His proposal continued: "Contributing to the accident was the pilot's failure to perform a hover check after liftoff, which would have alerted him to a pedal control anomaly at an altitude that could have allow him to safely land the helicopter. Contributing to the severity of the injuries was the helicopter's fuel system, which was not crash resistant and facilitated a fuel-fed post-crash fire."

Weener, who was at Boeing for 24 years as an engineer-turned-executive, disagreed with Sumwalt.

“This proposal kind of flips things around,” Weener said. “The proper design of a vehicle like this is not only the configuration of the hardware, but it is also the operating procedures by which it is operated. Both of those were certified … I think there's a hazard if you take responsibility for operating according to the certified procedures. Basically in this case, what we're saying is we're faulting the design before we're faulting the procedures.”

One main argument presented was that there have been other cases where a dual-hydraulic system has failed in the same or a similar way. Although operating procedures outline how to avoid a mishap, it is not hard to see how an error could occur.

“This pilot did not do what he was supposed to do,” Sumwalt said. “But if we dig deeper — and that's what really bothers me about the original probable cause is that it is saying that the pilot screwed up. Well, we do believe that the pilot did not restore the switch. However, I think it was a trap. To put the pilot as the primary factor of the probable cause is just wrong, because it points to the last person who made the last mistake. I think we need to dig deeper to get to the root cause of this.”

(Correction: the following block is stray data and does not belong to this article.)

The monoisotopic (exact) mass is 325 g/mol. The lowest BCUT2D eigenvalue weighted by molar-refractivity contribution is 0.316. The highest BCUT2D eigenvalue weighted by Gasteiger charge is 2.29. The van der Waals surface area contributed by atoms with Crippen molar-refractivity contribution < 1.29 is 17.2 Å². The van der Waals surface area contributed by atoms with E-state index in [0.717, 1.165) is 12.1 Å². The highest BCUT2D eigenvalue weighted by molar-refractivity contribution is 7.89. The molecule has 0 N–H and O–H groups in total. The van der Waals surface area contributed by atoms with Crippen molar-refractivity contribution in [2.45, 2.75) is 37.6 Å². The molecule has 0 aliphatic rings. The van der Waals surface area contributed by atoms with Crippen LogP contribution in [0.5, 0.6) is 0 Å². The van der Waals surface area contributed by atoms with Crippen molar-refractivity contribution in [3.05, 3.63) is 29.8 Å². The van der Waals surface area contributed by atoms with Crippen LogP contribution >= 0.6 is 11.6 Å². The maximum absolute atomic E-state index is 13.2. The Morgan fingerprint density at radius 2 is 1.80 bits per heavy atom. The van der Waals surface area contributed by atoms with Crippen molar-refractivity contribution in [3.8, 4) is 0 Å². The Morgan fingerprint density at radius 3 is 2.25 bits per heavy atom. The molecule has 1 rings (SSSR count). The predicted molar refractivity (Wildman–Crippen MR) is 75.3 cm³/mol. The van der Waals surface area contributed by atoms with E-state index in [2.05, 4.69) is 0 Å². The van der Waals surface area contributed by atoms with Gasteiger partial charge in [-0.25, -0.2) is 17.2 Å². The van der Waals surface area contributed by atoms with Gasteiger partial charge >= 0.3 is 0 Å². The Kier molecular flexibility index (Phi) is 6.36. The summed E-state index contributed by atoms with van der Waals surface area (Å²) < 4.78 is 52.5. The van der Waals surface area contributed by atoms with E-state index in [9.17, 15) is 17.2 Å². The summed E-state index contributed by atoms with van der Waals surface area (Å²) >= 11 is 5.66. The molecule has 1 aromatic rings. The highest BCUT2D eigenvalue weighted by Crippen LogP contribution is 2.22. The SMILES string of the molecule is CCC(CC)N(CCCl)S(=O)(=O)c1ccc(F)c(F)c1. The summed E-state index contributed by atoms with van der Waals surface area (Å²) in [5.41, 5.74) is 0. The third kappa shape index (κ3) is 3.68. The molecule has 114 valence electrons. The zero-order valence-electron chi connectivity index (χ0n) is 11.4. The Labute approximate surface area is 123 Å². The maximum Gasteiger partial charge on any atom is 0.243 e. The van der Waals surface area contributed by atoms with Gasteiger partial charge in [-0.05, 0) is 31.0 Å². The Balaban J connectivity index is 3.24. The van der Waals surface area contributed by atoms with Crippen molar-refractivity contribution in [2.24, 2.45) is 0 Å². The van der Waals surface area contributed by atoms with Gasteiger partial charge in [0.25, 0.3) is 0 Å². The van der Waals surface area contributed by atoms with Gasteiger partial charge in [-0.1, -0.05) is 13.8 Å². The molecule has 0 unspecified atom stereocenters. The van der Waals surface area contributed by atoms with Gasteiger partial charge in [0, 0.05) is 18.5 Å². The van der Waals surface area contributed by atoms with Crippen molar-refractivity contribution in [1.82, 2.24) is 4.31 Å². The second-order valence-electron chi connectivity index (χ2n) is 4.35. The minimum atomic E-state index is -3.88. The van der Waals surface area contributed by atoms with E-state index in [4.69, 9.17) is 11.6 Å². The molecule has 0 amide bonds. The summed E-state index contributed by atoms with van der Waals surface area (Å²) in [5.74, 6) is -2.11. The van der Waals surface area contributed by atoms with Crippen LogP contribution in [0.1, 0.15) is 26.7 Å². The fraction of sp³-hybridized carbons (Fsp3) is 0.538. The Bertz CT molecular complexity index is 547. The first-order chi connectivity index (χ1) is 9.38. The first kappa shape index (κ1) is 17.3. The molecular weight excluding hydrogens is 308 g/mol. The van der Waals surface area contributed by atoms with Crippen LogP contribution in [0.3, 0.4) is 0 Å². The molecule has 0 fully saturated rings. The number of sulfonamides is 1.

And the root cause Sumwalt suggested was a “poorly implemented preflight procedure.” To find a point of negotiation, Hart suggested some different language that might appease both Sumwalt and Weener. His suggestion proved acceptable, as the amendment passed unanimously. The official probable cause for the July 3, 2015, crash was read as:

The National Transportation Safety Board determines that the probable cause of this accident was Airbus Helicopters dual hydraulic AS350 B3e helicopter’s

1.) Preflight hydraulic check, which depleted hydraulic pressure in the tail rotor hydraulic circuit and

2.) Lack of salient alerting to the pilot that hydraulic pressure was not restored before takeoff. Such alerting might have cued the pilot to his failure to reset the yaw servo hydraulic switch to its correct position during the preflight hydraulic check, which resulted in a lack of hydraulic boost to the pedal control, high pedal forces and a subsequent loss of control after takeoff.

Contributing to the accident was the pilot’s failure to do a hover check after liftoff, which would have alerted him to a pedal control anomaly at an altitude that could have allowed him to safely land the helicopter. Contributing to the severity of the injuries was the helicopter’s fuel system, which was not crash-resistant and facilitated a fuel-fed post-crash fire.

Receive the latest rotorcraft news right to your inbox


Curated By Logo